Lawyers at Mason, Hayes & Curran (MHC) have urged business who use social-media influencers for marketing purposes to check that this type of communication is in line with legislation and guidance.
In an analysis on the firm’s website, they say that the market for influencers has expanded significantly in the past five years.
This type of marketing is currently regulated by the Consumer Protection Act 2007 (CPA), and a non-binding code from the Advertising Standards Authority Ireland (ASAI).
Bigger role for CCPC
The CPA prohibits “misleading, aggressive or unfair commercial practices”, but MHC says that there have been relatively few prosecutions under the act.
“This is because it must be proven that the consumer made a transactional decision, based on the misleading, aggressive or unfair practices engaged by the business,” its lawyers say.
The Government has signalled a move away from self-regulation, with a plan for the Competition and Consumer Protection Commission (CCPC) to focus on ensuring that there is "full disclosure in relation to partnerships, sponsorships and other advertising relationships between media influencers and brands”.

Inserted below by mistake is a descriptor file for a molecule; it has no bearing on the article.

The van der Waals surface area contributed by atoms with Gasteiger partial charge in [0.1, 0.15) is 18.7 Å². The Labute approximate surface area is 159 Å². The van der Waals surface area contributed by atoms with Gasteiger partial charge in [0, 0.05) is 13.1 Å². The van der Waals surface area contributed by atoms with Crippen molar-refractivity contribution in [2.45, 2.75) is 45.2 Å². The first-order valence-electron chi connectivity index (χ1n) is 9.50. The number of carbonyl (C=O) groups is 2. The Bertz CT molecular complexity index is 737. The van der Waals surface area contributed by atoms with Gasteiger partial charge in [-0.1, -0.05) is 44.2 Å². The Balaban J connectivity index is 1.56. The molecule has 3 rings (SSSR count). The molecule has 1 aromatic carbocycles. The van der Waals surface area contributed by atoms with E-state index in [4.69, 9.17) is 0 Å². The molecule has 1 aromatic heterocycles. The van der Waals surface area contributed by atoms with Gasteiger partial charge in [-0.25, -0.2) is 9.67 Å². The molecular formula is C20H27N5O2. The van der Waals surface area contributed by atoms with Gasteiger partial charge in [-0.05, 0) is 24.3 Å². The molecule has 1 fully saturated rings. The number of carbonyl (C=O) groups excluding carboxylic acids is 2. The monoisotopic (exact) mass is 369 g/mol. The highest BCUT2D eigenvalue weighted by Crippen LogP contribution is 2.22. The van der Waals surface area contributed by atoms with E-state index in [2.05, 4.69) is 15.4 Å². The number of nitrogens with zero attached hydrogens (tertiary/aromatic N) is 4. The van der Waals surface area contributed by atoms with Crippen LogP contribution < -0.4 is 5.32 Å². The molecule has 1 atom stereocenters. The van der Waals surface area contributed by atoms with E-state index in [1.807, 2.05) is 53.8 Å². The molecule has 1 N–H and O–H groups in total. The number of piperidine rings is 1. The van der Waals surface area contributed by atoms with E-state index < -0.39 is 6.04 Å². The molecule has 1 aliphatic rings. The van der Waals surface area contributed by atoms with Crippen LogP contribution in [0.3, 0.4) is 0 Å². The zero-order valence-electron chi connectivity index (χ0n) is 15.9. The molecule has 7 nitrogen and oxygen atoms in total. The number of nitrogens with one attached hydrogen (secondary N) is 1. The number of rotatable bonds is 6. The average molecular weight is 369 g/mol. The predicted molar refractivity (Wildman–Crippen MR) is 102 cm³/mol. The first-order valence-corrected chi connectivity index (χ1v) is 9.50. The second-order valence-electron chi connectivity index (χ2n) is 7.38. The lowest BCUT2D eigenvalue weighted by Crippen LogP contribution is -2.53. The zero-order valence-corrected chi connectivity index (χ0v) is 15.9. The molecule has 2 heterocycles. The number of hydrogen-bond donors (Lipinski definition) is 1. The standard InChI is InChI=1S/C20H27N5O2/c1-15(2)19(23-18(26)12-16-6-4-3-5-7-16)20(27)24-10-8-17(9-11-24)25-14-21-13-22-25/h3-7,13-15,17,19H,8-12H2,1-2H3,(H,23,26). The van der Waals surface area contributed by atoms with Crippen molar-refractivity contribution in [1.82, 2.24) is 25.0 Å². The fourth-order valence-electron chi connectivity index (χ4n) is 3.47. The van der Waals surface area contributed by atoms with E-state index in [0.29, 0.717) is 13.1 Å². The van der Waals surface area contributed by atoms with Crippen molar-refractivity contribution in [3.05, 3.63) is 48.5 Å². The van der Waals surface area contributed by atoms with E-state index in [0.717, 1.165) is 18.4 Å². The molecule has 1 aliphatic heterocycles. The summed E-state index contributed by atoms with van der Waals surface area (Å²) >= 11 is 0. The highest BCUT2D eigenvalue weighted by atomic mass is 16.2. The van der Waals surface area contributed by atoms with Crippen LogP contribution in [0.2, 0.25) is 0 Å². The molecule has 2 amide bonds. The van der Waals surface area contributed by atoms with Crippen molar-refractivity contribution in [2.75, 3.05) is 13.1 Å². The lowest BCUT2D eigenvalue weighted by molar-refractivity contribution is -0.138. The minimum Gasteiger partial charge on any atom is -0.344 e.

The MHC lawyers urge companies to be transparent about their relationships with influencers, and to include “clear contractual obligations” on influencers to comply with consumer law and advertising standards.
“Influencer marketing communication should be identifiable, without the consumer needing prior knowledge of that influencer’s commercial relationships,” they say.
The lawyers add that companies should not allow influencers to state opinions as facts, and should ensure that contracts require accurate descriptions of their products.
MHC also points out that companies should be aware of “the various quirks and limitations” of different social media platforms – on Twitter for example, the space available to include a disclosure is restricted.